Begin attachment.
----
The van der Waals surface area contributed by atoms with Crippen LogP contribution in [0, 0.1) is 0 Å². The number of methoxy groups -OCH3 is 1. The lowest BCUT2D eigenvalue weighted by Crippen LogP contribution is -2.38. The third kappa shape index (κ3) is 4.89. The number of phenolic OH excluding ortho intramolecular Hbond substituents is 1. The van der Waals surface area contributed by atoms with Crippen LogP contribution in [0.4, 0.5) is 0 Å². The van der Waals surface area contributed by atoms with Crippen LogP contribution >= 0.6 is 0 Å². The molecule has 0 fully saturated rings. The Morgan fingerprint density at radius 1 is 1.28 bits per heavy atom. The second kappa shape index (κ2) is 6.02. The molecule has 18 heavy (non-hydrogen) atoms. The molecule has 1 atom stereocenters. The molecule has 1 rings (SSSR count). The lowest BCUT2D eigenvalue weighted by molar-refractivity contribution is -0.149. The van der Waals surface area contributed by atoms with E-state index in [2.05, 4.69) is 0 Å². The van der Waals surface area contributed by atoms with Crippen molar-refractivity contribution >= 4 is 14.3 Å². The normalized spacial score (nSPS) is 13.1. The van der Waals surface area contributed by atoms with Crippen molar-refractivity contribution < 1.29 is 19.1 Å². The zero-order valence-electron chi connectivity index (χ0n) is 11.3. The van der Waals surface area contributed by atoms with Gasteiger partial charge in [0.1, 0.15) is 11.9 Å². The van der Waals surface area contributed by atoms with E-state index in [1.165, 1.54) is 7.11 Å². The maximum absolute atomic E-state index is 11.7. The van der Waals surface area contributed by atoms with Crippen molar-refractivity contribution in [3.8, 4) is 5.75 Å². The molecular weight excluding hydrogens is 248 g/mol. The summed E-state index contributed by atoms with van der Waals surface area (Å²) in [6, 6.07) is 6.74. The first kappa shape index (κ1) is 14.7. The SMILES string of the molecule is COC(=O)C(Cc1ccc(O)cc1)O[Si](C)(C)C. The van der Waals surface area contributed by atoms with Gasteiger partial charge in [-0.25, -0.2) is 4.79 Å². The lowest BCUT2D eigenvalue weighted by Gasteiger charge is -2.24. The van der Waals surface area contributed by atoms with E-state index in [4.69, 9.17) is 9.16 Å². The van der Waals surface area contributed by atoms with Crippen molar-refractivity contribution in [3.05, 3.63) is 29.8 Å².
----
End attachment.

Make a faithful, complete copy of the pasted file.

The van der Waals surface area contributed by atoms with Crippen LogP contribution in [0, 0.1) is 0 Å². The number of methoxy groups -OCH3 is 1. The lowest BCUT2D eigenvalue weighted by Crippen LogP contribution is -2.38. The third kappa shape index (κ3) is 4.89. The number of phenolic OH excluding ortho intramolecular Hbond substituents is 1. The van der Waals surface area contributed by atoms with Crippen LogP contribution in [0.4, 0.5) is 0 Å². The van der Waals surface area contributed by atoms with Crippen LogP contribution >= 0.6 is 0 Å². The molecule has 0 fully saturated rings. The Morgan fingerprint density at radius 1 is 1.28 bits per heavy atom. The second kappa shape index (κ2) is 6.02. The molecule has 18 heavy (non-hydrogen) atoms. The molecule has 1 atom stereocenters. The molecule has 1 rings (SSSR count). The lowest BCUT2D eigenvalue weighted by molar-refractivity contribution is -0.149. The van der Waals surface area contributed by atoms with E-state index in [2.05, 4.69) is 0 Å². The van der Waals surface area contributed by atoms with Crippen molar-refractivity contribution >= 4 is 14.3 Å². The normalized spacial score (nSPS) is 13.1. The van der Waals surface area contributed by atoms with Crippen molar-refractivity contribution < 1.29 is 19.1 Å². The zero-order valence-electron chi connectivity index (χ0n) is 11.3. The van der Waals surface area contributed by atoms with Gasteiger partial charge in [0.1, 0.15) is 11.9 Å². The van der Waals surface area contributed by atoms with E-state index in [1.165, 1.54) is 7.11 Å². The maximum absolute atomic E-state index is 11.7. The van der Waals surface area contributed by atoms with Crippen molar-refractivity contribution in [3.8, 4) is 5.75 Å². The molecular weight excluding hydrogens is 248 g/mol. The summed E-state index contributed by atoms with van der Waals surface area (Å²) in [6, 6.07) is 6.74. The first kappa shape index (κ1) is 14.7. The SMILES string of the molecule is COC(=O)C(Cc1ccc(O)cc1)O[Si](C)(C)C. The van der Waals surface area contributed by atoms with Gasteiger partial charge in [-0.25, -0.2) is 4.79 Å². The lowest BCUT2D eigenvalue weighted by Gasteiger charge is -2.24. The van der Waals surface area contributed by atoms with E-state index in [4.69, 9.17) is 9.16 Å². The van der Waals surface area contributed by atoms with Crippen molar-refractivity contribution in [3.05, 3.63) is 29.8 Å².